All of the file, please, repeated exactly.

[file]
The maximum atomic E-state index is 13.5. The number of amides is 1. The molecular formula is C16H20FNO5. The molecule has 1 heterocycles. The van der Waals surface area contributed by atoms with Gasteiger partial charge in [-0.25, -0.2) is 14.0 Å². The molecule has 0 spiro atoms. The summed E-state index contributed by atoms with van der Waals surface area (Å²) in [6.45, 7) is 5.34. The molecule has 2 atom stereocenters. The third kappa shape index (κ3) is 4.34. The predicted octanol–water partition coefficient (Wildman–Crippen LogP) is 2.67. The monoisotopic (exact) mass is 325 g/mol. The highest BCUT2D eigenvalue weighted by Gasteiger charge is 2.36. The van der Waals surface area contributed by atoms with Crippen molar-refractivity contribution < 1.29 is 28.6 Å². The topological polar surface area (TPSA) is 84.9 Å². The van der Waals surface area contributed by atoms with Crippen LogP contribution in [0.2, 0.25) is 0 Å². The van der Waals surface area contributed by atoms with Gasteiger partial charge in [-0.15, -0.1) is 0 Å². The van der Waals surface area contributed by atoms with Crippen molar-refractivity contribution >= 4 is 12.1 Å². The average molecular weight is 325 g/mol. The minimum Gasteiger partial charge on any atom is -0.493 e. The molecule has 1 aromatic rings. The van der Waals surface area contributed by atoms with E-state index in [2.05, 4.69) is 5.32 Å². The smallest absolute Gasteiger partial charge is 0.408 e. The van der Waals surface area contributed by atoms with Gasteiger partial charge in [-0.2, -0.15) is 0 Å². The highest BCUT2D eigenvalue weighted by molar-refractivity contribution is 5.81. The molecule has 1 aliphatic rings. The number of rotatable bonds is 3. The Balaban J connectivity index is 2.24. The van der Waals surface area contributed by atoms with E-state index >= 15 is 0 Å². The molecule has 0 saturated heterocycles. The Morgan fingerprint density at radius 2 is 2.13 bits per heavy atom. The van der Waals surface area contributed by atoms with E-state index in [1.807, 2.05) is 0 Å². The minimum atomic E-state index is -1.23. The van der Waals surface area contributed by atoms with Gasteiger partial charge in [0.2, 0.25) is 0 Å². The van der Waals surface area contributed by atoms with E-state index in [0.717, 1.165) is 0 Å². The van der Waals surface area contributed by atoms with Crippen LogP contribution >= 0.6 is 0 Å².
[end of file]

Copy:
The maximum atomic E-state index is 13.5. The number of amides is 1. The molecular formula is C16H20FNO5. The molecule has 1 heterocycles. The van der Waals surface area contributed by atoms with Gasteiger partial charge in [-0.25, -0.2) is 14.0 Å². The molecule has 0 spiro atoms. The summed E-state index contributed by atoms with van der Waals surface area (Å²) in [6.45, 7) is 5.34. The molecule has 2 atom stereocenters. The third kappa shape index (κ3) is 4.34. The predicted octanol–water partition coefficient (Wildman–Crippen LogP) is 2.67. The monoisotopic (exact) mass is 325 g/mol. The highest BCUT2D eigenvalue weighted by Gasteiger charge is 2.36. The van der Waals surface area contributed by atoms with Crippen molar-refractivity contribution < 1.29 is 28.6 Å². The topological polar surface area (TPSA) is 84.9 Å². The van der Waals surface area contributed by atoms with Crippen LogP contribution in [0.2, 0.25) is 0 Å². The van der Waals surface area contributed by atoms with Gasteiger partial charge in [-0.15, -0.1) is 0 Å². The van der Waals surface area contributed by atoms with Crippen molar-refractivity contribution >= 4 is 12.1 Å². The average molecular weight is 325 g/mol. The minimum Gasteiger partial charge on any atom is -0.493 e. The molecule has 1 aromatic rings. The van der Waals surface area contributed by atoms with E-state index in [2.05, 4.69) is 5.32 Å². The smallest absolute Gasteiger partial charge is 0.408 e. The van der Waals surface area contributed by atoms with Gasteiger partial charge in [-0.2, -0.15) is 0 Å². The highest BCUT2D eigenvalue weighted by molar-refractivity contribution is 5.81. The molecule has 1 aliphatic rings. The number of rotatable bonds is 3. The Balaban J connectivity index is 2.24. The van der Waals surface area contributed by atoms with E-state index >= 15 is 0 Å². The molecule has 0 saturated heterocycles. The Morgan fingerprint density at radius 2 is 2.13 bits per heavy atom. The van der Waals surface area contributed by atoms with E-state index in [1.807, 2.05) is 0 Å². The minimum atomic E-state index is -1.23. The van der Waals surface area contributed by atoms with Gasteiger partial charge in [0.2, 0.25) is 0 Å². The van der Waals surface area contributed by atoms with E-state index in [0.717, 1.165) is 0 Å². The van der Waals surface area contributed by atoms with Crippen LogP contribution >= 0.6 is 0 Å².